Who Is Stonewalling On The Peters Case?
On March 21, Erika Peters and her two young boys were found murdered in their Carver Terrace home at 2000 Maryland Avenue NE Apt. 104. Within hours, her live-in boyfriend Joseph Randolph Mays was charged with the fatal stabbings. This week I wrote a cover story about the tragedy and the several questions left unresolved. One of the big questions: What exact time was the 911 call made?
Peters' neighbors say the police arrived a lot earlier than 1 p.m. (the time listed on the police department's press release). Two government sources suggested the neighbors are correct. If this is true, it would mean the police took at least two hours to get inside the Peters' home.
I asked repeatedly for the exact time from various government officials. They all stonewalled me on this most basic fact. Attorney General Peter Nickles gave the reason most often used—the Peters case was an on-going case so that fact could not be made public.
I am still unsure why the exact time of the first 911 call would have any bearing on the case against Mays. The stonewalling was just unnecessary and unusually obnoxious even for government officials in the age of Fenty. I know people have a low tolerance for whiny journalists. But this is different. This issue goes to public safety and accountability.
So here's a list of the officials who stonewalled me:
1) Fifth District Commander Lamar Greene. He was one of the first people to inform the community about the triple homicide. He tapped out an entry on 5D's listserve that day. But when it came to offering details about the timeline, Greene didn't return multiple calls to his office.
2) D.C. Police Chief Cathy Lanier: She failed to respond to my e-mail asking her for the exact time of the 911 call or whether the police had ever come to the Peters' home prior to March 21. Lanier had no problem appearing at a press conference on the day of the murders or on News Channel 8 soon after to say that police had done all that they could.
3) Assistant Chief Diane Groomes: She is in charge of patrol services. In the first few hours after the murders were discovered, Groomes told me the department was going through its records to see what interaction the police had with the Peters' family prior to March 21. Yet when asked about prior 911 calls or the exact time of the first 911 call, she turned me away. She forwarded my e-mails to the department's public information office.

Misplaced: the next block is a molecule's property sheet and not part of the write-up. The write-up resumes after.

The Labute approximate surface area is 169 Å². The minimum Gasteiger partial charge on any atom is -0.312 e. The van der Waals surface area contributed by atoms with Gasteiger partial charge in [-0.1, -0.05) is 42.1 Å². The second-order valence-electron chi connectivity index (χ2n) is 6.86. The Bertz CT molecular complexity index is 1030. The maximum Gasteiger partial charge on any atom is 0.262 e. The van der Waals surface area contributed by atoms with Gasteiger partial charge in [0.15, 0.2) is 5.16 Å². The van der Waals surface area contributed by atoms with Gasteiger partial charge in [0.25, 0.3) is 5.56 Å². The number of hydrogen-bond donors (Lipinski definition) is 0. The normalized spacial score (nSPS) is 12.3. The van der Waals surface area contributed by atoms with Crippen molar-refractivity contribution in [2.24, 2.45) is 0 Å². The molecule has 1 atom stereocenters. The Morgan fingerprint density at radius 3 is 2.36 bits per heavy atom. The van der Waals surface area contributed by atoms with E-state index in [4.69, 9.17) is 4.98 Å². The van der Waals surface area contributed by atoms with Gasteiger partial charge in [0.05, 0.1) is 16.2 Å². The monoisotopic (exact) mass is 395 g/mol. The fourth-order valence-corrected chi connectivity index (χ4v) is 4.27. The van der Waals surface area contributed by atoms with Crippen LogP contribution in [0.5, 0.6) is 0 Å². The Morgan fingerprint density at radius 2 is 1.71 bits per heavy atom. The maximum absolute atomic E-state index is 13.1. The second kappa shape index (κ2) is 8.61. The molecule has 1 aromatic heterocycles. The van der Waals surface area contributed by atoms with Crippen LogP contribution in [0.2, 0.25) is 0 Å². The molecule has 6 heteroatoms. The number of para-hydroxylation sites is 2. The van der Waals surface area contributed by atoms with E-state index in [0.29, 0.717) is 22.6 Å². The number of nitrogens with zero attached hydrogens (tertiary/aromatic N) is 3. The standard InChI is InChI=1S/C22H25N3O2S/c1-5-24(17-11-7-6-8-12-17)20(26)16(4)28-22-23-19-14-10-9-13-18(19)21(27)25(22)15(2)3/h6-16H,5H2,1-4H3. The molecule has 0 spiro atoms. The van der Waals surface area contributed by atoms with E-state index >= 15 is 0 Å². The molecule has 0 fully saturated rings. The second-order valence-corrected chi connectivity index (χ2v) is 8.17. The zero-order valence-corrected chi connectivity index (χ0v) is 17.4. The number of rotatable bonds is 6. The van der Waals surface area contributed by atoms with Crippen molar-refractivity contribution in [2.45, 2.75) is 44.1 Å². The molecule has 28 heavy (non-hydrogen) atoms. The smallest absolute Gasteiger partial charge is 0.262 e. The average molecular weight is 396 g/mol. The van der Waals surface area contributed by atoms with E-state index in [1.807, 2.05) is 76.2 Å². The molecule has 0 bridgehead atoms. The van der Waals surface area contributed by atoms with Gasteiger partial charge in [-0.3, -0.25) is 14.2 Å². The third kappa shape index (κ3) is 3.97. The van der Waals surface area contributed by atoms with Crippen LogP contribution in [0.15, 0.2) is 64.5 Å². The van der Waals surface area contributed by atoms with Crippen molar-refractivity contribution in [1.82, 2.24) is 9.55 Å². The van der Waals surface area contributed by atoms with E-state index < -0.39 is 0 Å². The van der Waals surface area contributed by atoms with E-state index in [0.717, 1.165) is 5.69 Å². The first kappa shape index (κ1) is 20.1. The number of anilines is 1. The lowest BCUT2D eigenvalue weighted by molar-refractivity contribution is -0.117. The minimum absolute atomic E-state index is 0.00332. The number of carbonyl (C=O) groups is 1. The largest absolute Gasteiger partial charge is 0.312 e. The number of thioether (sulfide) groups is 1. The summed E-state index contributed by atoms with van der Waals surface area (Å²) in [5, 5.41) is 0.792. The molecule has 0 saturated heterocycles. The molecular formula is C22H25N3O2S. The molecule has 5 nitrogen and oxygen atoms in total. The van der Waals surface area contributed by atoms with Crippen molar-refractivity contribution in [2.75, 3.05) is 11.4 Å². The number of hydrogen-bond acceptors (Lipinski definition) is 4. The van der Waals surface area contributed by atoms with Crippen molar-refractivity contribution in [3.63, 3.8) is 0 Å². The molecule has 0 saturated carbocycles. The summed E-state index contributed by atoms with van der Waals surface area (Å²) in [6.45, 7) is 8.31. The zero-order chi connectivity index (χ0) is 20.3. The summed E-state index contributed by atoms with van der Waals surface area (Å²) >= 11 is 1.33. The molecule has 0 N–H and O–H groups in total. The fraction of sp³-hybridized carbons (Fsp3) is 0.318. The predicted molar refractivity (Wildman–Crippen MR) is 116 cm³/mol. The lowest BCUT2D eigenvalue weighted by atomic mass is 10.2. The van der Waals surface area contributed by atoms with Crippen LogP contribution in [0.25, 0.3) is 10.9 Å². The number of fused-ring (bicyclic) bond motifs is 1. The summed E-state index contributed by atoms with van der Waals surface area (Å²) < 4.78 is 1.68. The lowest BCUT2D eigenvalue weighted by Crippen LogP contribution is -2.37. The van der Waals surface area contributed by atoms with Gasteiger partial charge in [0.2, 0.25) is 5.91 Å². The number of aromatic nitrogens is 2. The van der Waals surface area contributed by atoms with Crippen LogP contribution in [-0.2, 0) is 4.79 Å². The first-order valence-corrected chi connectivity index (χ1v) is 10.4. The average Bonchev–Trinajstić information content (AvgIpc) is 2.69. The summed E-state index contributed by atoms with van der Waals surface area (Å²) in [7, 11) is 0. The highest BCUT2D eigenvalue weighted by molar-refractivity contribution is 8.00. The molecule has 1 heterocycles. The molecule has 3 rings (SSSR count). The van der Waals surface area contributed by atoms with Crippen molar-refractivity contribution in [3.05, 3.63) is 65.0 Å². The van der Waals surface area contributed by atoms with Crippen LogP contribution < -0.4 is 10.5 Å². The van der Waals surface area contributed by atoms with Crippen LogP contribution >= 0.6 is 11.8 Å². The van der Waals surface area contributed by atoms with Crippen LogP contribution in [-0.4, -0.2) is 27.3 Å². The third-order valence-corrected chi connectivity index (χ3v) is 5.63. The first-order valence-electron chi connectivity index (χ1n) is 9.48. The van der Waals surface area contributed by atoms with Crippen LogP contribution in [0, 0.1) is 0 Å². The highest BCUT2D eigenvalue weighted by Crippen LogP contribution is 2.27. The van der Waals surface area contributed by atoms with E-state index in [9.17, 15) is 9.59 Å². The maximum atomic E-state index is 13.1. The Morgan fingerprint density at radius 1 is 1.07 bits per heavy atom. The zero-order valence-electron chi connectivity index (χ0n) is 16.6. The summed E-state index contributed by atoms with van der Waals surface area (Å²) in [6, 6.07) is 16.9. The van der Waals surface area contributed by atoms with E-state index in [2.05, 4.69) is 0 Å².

4) Gwendolyn Crump: Ms. Crump works in the public information office. When asked about the 911 call or any other 911 calls, she told me I had to submit a FOIA. This is the department's way of saying you aren't going to get the information you want. Ever.
5) Traci Hughes: Before this D.C. Police Department talking head went on maternity leave, she also refused to give the exact time of the 911 calls.
6) The Fifth District secretary: There is one document that the police produces that is public. It is the initial incident report. All you have to do is go down to the district to pick it up. When I arrived at 5D and explained what I wanted—providing the date of the incident and the report's number—I was told that the case was "too fresh" and that I could not get a copy of the public report. "Too fresh" is not a valid reason. I was then told I had to go to the public information office and ask for permission. I called PIO and was told I could get the report. The person at PIO told me they'd call 5D and smooth everything over. As far as I know they never called. I stood there at 5D for a half hour before an officer finally gave me the report.
7) Janice Quintana, the director of the Office of Unified Communications: Ms. Quintana is the worst stonewaller of the bunch. It is her office that handles 911 calls. During a hearing five days after the murders, Councilmember Phil Mendelson asked her repeatedly for a timeline. She refused to give it to him. She also refused to take my calls to her office and home. Quintana's performance at the hearing was one of the main motivators for doing the cover story. Her behavior at the hearing was too obnoxious to ignore.
This is what will happen to the Peters case: Many months from now the exact time of the 911 call and any other police interaction will be filed in court. By then, the city will have moved on to a newer tragedy. Few outside of her family will notice or care about the Peters case anymore.
*photo of Carver Terrace courtyard by Darrow Montgomery.